LONG BEACH (coup2k.com) April 8, 2001 -- When gazing into the future, and the 2004 General Presidential Election, Democrats would be wise instead to travel back to those thrilling days of yesteryear... Not politically, but musically.
Many analogies have been drawn about the 2000 General Presidential Election debacle. It has been compared to Shakespeare, Greek tragedy, Disney animated features, operas... But for me, the most salient analogy lies not in fiction, but in the 31st Annual Grammy Awards Ceremony.
From Entertainment Weekly's 100 Greatest Moments in Rock:
Feb. 22, 1989: JETHRO TULL WINS THE GRAMMY... FOR HEAVY METAL!
The famously uncool Grammys had added a long-overdue Best Hard Rock/Metal category, and uncompromising headbangers Metallica (fronted by guitarist James Hetfield) were invited to perform their intense epic "One" at the glitzy ceremony...Soon after the band's thundering performance, the Grammy went to washed-up proggers Jethro Tull, solidifying metal's status as rock's most undeservedly disrespected genre.
I remember this event distinctly. This happened at a time in my life when watching the Grammys, the Oscars -- heck, even watching the MTV Video Music Awards -- meant getting dressed to the nines and throwing a party for a few dozen of my closest friends. But this year was special for another reason. The music closest to my Diva heart had finally been given its own award category: Best Hard Rock/Metal Performance. And the nominees were... Metallica, Jane's Addiction, AC/DC, Iggy Pop, and Jethro Tull. To a music fan, the first three made sense, the last two made none. Especially in a year that saw more great heavy music than you could bang a head to...
Metallica was not only the critical favorite, but the favorite to win among music fans -- and they had paid their dues. (For those of you who aren't familiar with the band, don't believe the hype. They aren't satanic. They don't advocate promiscuity or drinking or drug use. They are flat-out political.) Metallica was a shoe-in. They were a sure thing.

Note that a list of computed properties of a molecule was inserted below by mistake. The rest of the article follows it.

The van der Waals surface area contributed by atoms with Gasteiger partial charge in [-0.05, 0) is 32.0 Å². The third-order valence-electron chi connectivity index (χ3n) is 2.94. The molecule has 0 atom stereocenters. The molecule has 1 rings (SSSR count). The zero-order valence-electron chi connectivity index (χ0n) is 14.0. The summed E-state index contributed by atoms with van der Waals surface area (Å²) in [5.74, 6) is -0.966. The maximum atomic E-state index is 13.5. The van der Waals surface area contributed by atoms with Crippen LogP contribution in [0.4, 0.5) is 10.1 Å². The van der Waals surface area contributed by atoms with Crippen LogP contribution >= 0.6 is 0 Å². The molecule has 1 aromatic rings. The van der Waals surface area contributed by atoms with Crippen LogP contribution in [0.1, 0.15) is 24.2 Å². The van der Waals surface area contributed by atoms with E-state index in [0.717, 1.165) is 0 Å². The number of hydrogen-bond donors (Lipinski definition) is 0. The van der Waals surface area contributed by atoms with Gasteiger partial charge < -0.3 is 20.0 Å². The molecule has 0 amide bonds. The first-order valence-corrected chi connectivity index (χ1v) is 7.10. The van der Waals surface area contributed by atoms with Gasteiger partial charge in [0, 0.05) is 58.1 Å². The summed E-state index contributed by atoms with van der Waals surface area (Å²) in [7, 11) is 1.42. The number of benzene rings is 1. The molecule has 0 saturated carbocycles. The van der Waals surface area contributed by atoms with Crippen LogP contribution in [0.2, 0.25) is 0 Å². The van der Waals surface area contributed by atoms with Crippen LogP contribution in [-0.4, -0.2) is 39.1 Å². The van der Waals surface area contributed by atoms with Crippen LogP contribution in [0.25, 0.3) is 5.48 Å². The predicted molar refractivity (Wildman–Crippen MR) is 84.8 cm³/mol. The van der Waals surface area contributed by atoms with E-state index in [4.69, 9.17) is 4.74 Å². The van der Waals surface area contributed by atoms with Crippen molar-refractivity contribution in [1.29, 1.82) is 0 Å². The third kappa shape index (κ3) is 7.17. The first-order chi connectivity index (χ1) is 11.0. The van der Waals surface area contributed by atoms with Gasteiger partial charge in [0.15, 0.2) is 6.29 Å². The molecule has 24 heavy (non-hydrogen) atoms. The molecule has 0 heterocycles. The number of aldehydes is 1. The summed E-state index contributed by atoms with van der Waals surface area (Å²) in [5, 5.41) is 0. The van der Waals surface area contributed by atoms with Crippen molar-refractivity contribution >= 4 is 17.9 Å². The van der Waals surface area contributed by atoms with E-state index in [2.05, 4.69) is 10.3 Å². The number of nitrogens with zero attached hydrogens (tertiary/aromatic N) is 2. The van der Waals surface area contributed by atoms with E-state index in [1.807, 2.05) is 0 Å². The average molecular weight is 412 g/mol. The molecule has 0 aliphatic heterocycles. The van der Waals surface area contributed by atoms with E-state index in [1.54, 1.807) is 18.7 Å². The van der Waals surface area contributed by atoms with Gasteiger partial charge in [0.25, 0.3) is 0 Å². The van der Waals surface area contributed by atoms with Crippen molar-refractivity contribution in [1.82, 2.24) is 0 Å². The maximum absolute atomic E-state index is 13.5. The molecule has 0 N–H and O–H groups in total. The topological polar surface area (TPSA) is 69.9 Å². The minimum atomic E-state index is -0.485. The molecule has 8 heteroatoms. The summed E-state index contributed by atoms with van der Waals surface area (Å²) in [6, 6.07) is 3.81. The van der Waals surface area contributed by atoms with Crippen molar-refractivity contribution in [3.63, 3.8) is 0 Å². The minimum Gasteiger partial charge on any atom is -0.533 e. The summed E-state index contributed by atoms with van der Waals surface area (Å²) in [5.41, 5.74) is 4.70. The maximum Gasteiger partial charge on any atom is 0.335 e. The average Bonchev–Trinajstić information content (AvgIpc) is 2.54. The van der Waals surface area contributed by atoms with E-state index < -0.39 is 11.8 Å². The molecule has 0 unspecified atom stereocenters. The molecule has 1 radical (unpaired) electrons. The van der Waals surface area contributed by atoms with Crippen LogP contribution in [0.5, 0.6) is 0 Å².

Or so everyone thought.
Metallica took to the stage to perform "One", inspired by "Johnny Got His Gun," a film about a war veteran, almost killed in World War I, who is left with no limbs or senses, and in a vegetative state, but is still capable of thought and uncertainty -- and suffering. Is he dead? Is he dreaming? Is he alive? He doesn't know. He only knows that he wants to be set free.
Well, Metallica brought the house down.
Then the time came to present the award for Best Hard Rock/Metal Performance. I was so excited. I was ready to watch a band I loved get some much-deserved recognition for their excellence.
But it was not to be. The presenter announced Jethro Tull the winner.
The "suits" on the floor closest to the stage began to clap. I was confused. What the hell were they clapping for? As the network cut to commercial, I could hear the booing from the balcony, swelling in volume and intensity. They didn't cut to commercial quickly enough to miss that. There it was, for all the world to see: The folks in the cheap seats were pissed. Royally.
And so, into the history books went the most embarrassing moment in Grammy history, with the possible notable exception of naming Milli Vanilli "Best New Artist" the following year.
But something else happened that following year: Justice was done. Denied their rightful victory in 1988, Metallica won in 1989 -- and for the very song they performed on the Grammys that fateful night.
The story had come full circle -- at least for Metallica...
I've said before that you're not going to find a better fictional fable that tells the story of coup2k than the movie "Drop Dead Gorgeous". I still believe that's true. But I also believe this: If you are looking for a true-life parallel for coup2k, you won't find a more perfect example that the Metallica 1988 Grammy Awards debacle -- a debacle the Grammys have yet to live down.
Yes, George W. Bush deserved the Republican Presidential nomination about as much as Jethro Tull deserved to be nominated for the 1988 Best Hard Rock/Metal Performance Grammy. Yes, it shocked the socks off of the exit pollsters when George W. Bush seemed to be doing so well in the Florida vote totals. Yes, the suits on the floor clapped politely when George W. Bush was selected President by the Extreme Court. And yes, the folks in the cheap seats -- the lowly voters, the majority -- were pissed. Royally.
We still are.
So remember this the next time someone begins waxing philosophical about why Al Gore "lost" in 2000, or about why he might not ought to be the Democratic Presidential nominee in 2004:
Al Gore didn't lose. He was robbed.
If there was any justice in America, Al Gore would be the President today.
The circle remains open regarding the 2000 Presidential Election.
And just like the Grammys, nothing would close that circle more prettily than having Al Gore, the rightful winner, walk away with it all in 2004.
Al Gore in 2004? Hey, why not? It worked for Metallica...NEXT: "Did You Order the Code 39?"
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